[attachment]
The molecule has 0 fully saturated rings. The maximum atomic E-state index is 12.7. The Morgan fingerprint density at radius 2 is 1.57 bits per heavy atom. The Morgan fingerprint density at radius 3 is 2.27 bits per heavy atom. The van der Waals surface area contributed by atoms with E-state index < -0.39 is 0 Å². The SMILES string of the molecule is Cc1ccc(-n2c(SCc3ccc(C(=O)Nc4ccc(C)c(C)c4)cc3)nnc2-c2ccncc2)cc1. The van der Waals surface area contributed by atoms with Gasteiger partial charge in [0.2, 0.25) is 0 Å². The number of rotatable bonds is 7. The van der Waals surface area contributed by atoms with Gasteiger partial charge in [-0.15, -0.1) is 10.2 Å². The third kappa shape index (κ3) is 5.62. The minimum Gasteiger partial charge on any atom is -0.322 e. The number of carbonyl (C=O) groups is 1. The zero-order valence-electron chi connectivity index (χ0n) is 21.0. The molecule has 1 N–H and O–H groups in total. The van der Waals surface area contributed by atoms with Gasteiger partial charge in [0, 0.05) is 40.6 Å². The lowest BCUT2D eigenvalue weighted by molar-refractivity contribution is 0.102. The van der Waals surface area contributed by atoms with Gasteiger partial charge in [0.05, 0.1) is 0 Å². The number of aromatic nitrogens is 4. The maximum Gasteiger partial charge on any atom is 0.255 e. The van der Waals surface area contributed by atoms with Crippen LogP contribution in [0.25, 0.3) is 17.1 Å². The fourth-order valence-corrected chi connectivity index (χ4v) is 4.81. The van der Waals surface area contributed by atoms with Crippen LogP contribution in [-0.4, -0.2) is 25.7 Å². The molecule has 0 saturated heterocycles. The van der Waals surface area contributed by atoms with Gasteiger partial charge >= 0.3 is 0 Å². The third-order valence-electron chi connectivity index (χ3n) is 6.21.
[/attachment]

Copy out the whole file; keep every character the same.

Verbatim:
The molecule has 0 fully saturated rings. The maximum atomic E-state index is 12.7. The Morgan fingerprint density at radius 2 is 1.57 bits per heavy atom. The Morgan fingerprint density at radius 3 is 2.27 bits per heavy atom. The van der Waals surface area contributed by atoms with E-state index < -0.39 is 0 Å². The SMILES string of the molecule is Cc1ccc(-n2c(SCc3ccc(C(=O)Nc4ccc(C)c(C)c4)cc3)nnc2-c2ccncc2)cc1. The van der Waals surface area contributed by atoms with Gasteiger partial charge in [0.2, 0.25) is 0 Å². The number of rotatable bonds is 7. The van der Waals surface area contributed by atoms with Gasteiger partial charge in [-0.15, -0.1) is 10.2 Å². The third kappa shape index (κ3) is 5.62. The minimum Gasteiger partial charge on any atom is -0.322 e. The number of carbonyl (C=O) groups is 1. The zero-order valence-electron chi connectivity index (χ0n) is 21.0. The molecule has 1 N–H and O–H groups in total. The van der Waals surface area contributed by atoms with Gasteiger partial charge in [0, 0.05) is 40.6 Å². The lowest BCUT2D eigenvalue weighted by molar-refractivity contribution is 0.102. The van der Waals surface area contributed by atoms with Gasteiger partial charge in [0.05, 0.1) is 0 Å². The number of aromatic nitrogens is 4. The maximum Gasteiger partial charge on any atom is 0.255 e. The van der Waals surface area contributed by atoms with Crippen LogP contribution in [0.25, 0.3) is 17.1 Å². The fourth-order valence-corrected chi connectivity index (χ4v) is 4.81. The van der Waals surface area contributed by atoms with Crippen LogP contribution in [-0.4, -0.2) is 25.7 Å². The molecule has 0 saturated heterocycles. The van der Waals surface area contributed by atoms with Gasteiger partial charge >= 0.3 is 0 Å². The third-order valence-electron chi connectivity index (χ3n) is 6.21.